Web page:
As a layperson and frequent concertgoer, I see multiple issues here. There are the junk fees. There’s just trying to buy tickets in general: being shut out of sales, having to queue up online for hours, the system crashing or not working. There’s tickets going for crazy amounts of money, not just due to fees but things like dynamic pricing. And then there’s scalping. What can be done to fix all this in 2024? It all seems insurmountable.

Well, with scalping for instance, the Cure said, “You can’t resell these.” And the scalpers knew that because they’re going to deny entrance, then the scalpers will be on the hook to give the fan the money back, because it wasn’t a legal ticket. So, there’s still ways to fuck with the scalpers. But truth be told, you’re not going to stop it. You never could when it was illegal, and now [with resale sites like StubHub and SeatGeek], it’s not illegal. So, anybody who thinks they’re going to stop scalping at this point in time needs to be prepared to do a lot of work to enforce that. That’s why I put barcodes on tickets for Pearl Jam and printed the names of the fans on the tickets, so no matter where we went, I could validate a ticket in one second. And we were doing this from Blackberrys, before there was even such a thing as an Apple app! I could get ticket-holders in a door faster than everybody, and no counterfeits. … Anyway, here’s another way to phrase your question: “What does Ticketmaster need to do to stop being a monopolistic company and start enhancing the customer experience and ticketing much, much more than they have?” If they weren’t stupid, they would enact a system like I just described.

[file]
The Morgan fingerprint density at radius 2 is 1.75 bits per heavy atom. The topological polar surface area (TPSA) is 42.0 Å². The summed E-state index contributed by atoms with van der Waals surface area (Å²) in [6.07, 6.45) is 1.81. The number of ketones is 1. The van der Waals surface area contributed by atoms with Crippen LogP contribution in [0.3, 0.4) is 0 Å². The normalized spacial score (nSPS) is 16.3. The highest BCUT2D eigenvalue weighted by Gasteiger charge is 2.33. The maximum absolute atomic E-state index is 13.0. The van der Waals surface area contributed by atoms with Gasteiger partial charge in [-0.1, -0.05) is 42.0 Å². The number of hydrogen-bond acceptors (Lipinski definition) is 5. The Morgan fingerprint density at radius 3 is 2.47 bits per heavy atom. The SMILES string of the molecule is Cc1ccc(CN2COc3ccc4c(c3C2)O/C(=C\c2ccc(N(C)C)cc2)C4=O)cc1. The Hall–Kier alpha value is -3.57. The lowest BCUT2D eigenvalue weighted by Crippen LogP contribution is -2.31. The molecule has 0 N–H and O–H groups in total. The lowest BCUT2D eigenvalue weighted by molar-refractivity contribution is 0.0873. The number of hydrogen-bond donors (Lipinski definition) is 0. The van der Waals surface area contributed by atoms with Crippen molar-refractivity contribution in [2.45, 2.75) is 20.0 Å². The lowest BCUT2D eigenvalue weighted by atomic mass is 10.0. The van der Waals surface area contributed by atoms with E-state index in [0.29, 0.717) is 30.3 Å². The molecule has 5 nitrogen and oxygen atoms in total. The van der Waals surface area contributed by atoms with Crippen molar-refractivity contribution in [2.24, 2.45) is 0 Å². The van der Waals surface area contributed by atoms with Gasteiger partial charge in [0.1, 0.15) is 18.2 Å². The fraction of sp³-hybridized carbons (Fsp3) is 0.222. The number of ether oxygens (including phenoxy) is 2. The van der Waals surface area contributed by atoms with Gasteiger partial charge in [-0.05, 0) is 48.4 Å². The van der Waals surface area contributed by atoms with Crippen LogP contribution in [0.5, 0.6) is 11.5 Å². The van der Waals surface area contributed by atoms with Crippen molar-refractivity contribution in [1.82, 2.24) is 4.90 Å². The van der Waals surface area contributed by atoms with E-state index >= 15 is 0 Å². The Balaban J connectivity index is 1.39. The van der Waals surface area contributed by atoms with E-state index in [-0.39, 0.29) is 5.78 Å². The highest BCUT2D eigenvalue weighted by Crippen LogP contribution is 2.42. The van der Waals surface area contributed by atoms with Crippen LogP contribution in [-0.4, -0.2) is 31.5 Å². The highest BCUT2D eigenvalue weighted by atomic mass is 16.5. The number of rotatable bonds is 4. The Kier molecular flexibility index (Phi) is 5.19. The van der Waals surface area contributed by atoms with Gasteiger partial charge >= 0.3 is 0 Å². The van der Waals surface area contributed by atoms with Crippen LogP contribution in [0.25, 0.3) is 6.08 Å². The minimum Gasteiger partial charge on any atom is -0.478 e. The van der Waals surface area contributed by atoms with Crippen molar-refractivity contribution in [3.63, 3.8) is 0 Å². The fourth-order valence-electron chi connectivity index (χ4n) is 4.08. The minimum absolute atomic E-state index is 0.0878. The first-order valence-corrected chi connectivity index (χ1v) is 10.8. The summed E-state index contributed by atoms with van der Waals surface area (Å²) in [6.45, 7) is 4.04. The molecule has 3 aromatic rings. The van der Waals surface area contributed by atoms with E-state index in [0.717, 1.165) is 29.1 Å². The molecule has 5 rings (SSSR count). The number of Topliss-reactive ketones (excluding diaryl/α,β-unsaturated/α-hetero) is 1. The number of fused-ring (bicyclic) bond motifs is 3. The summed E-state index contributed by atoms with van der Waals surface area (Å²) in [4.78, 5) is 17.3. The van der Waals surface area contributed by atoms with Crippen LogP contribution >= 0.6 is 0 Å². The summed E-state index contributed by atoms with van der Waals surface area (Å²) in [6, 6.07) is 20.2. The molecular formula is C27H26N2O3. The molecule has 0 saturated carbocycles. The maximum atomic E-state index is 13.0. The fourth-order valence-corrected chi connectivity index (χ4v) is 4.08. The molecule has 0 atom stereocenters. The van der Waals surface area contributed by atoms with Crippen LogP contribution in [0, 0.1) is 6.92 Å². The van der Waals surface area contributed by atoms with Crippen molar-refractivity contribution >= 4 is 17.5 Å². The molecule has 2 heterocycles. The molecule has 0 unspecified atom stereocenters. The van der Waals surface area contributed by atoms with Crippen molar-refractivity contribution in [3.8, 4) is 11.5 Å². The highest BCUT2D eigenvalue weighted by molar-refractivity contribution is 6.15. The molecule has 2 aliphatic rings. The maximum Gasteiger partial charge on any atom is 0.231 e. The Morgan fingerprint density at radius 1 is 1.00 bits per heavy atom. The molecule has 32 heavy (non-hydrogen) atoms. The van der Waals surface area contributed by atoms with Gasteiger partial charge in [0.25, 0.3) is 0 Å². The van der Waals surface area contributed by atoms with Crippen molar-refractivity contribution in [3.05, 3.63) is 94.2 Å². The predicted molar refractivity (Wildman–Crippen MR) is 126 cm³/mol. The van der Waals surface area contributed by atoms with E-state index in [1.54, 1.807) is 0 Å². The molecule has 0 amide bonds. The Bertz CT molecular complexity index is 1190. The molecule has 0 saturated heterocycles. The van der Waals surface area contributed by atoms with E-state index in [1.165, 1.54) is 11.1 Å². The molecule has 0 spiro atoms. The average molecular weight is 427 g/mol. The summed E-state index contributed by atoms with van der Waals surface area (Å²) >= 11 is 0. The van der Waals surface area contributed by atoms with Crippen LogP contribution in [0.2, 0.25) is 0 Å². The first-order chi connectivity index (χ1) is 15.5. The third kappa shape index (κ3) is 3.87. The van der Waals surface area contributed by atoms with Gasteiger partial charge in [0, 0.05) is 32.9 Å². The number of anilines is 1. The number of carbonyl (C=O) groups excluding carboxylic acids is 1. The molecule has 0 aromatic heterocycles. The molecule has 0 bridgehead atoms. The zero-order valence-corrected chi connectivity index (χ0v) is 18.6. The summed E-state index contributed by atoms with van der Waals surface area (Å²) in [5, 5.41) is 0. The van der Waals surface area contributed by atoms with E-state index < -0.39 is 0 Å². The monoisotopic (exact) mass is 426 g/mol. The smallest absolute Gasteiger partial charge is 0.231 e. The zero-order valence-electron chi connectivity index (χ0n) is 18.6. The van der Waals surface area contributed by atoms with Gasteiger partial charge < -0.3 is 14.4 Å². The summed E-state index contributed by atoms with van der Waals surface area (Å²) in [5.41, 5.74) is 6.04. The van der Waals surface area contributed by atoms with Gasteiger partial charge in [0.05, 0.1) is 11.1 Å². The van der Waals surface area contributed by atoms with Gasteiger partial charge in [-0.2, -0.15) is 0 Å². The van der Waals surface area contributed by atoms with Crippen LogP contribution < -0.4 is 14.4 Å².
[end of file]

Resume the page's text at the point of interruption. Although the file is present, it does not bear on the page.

What would you say is the most potentially easily solvable problem here, among the several I just listed?

One solution is outbound ticketing for high-volume shows. Ticketmaster doesn’t have any problem on any other day. They only have high-volume days when they’re stupid enough to put a bunch of big shows on sale, a hundred shows on sale, at the same time. Stupidity! So, they have to stop being stupid. I think they should do outbound tickets for those high-demand shows, which means give everybody a number and then lottery the numbers. That way nobody can complain, “I didn’t have equal access.”

And here’s the single biggest thing that could change: If you were to abolish the exclusives, there would be an instant drop in service charges, because then the other ticketing companies don’t have to pay the promoter and the venue. If that goes away, it will drop the service charges immediately, because there’s competition for the ticketing.

Looking back, do you think this Ticketmaster battle hurt Pearl Jam’s career?

In the short run, it absolutely did. It was not only political, it was economical, because bands tour to eat and pay rent. No record company, with minor exceptions, pays a band enough to live on until they get to multiplatinum status. Now, Pearl Jam was at multiplatinum status, so they were getting paid enough through royalties that they didn’t really need to tour as much. But the reason they toured was to be near their fans. Where else could Eddie crawl into the rafters and hang from light fixtures? He likes that.

Do you remember if Pearl Jam regretted doing this?

No one ever mentioned that to me. Kelly Curtis continued to use ETM’s services, mostly for the fan club and merch. No one ever said to us, “That was stupid.”